When I bought my first tipi, I already had an all weather tent, a good set of bender tarps and a choice of two caravans to live in. What did I need a tipi for? None of that mattered. I fell in love with the sheer beauty of it.
The beauty goes far deeper than appearances. The circle is an organic, healing shape, powerful medicine for anyone who has been shut up in rectangles for half a lifetime. Contact with the earth is not a metaphor in a tipi. When I sit down I can feel the skin of our mother under my bum. I look up and see the circle of poles reaching up into the air to meet the patch of sky through the smoke hole. In the centre of the circle the flames of an open fire dance their dance of life. From where I’m pitched I can hear the gurgle of a nearby stream falling asleep to the sound on a quiet evening.
A tipi is a highly practical way to live outside. In fact, with a tipi beauty and practicality are one and the same. The idea of something being useful but ugly, or beautiful but useless, is largely a product of our unbalanced industrial society. A tipi is strong, roomy, weatherproof, easy to pitch and above all has a fire inside. It was developed by the people of the great plains of North America, and it is hard to improve on a structure which has enabled people to thrive in such a harsh environment.
Ways to use your tipi
There are many ways of using a tipi, from a weekend tent to a permanent home. Some people keep one just for fairs and festivals and, though this can hardly be called tipi living, it’s a good use for one. A tipi adds dignity and grace to a scene, and provides a space where people can get together, make tea and music and dry themselves when it gets a little wet outside.
A tipi pitched in the garden of a house can provide an extra bedroom, a refuge from the rectangular confines of bricks and mortar, or a meditation space. But if it left up for a long time, it must be well used, as it will rot without a fire being regularly lit inside to dry the canvas.
Living in a tipi year round is tough. Personally my health isn’t up to it, so I used to spend some eight months of the year in one and the other four in a caravan. But there are many people who have no other home. In Wales, there is a village of over 100 people living in tipis; and there are several such communities in France, Portugal, Germany, Italy and New Zealand. There are also individual tipi dwellers dotted around the countryside, even, I’ve heard, in the north of Scotland.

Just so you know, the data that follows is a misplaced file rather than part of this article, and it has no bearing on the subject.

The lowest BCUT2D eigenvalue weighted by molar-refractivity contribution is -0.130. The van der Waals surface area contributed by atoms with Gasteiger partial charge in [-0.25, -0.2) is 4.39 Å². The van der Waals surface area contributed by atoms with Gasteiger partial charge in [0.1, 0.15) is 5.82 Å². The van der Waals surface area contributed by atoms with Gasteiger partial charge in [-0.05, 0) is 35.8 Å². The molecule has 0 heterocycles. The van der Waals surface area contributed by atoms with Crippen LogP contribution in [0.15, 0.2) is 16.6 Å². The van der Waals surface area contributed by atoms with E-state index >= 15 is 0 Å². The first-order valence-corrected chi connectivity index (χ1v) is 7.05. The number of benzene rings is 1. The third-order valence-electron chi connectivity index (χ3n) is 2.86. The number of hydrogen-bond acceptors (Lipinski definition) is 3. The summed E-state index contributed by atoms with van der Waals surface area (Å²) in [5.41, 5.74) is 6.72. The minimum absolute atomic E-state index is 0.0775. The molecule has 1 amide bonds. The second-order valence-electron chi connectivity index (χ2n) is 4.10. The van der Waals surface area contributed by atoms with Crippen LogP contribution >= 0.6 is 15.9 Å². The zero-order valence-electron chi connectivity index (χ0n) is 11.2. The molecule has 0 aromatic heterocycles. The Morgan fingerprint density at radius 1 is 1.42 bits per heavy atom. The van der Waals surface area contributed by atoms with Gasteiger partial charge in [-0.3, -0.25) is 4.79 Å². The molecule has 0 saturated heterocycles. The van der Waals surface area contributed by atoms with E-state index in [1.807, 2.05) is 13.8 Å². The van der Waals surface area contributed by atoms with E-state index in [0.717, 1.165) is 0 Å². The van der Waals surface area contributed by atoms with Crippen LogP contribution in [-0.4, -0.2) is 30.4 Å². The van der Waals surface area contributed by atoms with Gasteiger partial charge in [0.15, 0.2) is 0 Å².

Being part of a tipi village, where all of your neighbours are living the same lifestyle, is perhaps a more complete way of tipi living than being the only tipi dweller in the locality. The tipi village in Wales has now reached its optimum size, and there is surely a need for new villages to be started in other parts of the country.
A cultural context for tipi living
We live in a society, which is out of balance. The intellect is glorified over emotion and intuition; material wealth is emphasised to the point where it becomes the main aim in life; humans are cut off from all other living beings on earth – which are patronisingly lumped together under the heading of ‘nature’.
Living outside can redress this balance, without rejecting what is good in our culture, and there is no better way of living outside than in a tipi.
It is also a good feeling to live in a home you have made with your own hands. There is of course a lot to be said for buying your first tipi – getting to know what they are all about – before embarking on self-build. It’s a personal choice.
What size tipi?
The first thing to decide will be size. This is always spoken of in feet, and refers to the distance from top to bottom of the cover at the front. The diameter of the floor space is a foot or two less than this.
The smallest size for tipi living, as opposed to a toy, is 13 feet. This is just about big enough for one person to live in with comfort, but gets a bit tight if you have visitors. Fourteen to sixteen feet is a good general purpose size, and eighteen or nineteen feet makes a home for a family of four or five people. Bigger than that, up to 25 or 30 feet is what is usually referred to as a ‘big lodge’, normally only used as a communal space in a tipi village.
Which materials are best for tipi building?
Most tipis are made of pure cotton canvas treated with a rot and waterproofing compound. There’s also a material called Regentex, part cotton and part artificial fibres, which is much longer lasting; but I’d never live in a Regentex lodge myself. The weave is made up of thousands of little squares about a quarter of an inch in size, and from the inside these are really quite visible. Squares and artificial fibres are just the sort of thing that I live in a tipi to get away from.
Want to buy a second-hand tipi?
When buying a second-hand lodge, you need to have a good look for rot. Its not much help to simply ask how old it is. If its been up for a year in a wet part of the country, a tipi may only last five years. If its been taken down and stored for the winter, or pitched only in drier climates, it may still be as good as new. And one that’s only been used for festivals could easily last a lifetime.
Sources & Resources
Patrick is one of Britain’s most experienced and respected permaculture teachers. He will be teaching a Permaculture Design Course 16th-28th June 2013.
“The experience of living close to the earth in a tipi, combined with my training in agriculture and a lifetime of gardening makes me the teacher I am,” says Patrick.
For full details: http://www.patrickwhitefield.co.uk/pdc.htm
This is an extract from Tipi Living by Patrick Whitefield (e-book edition)
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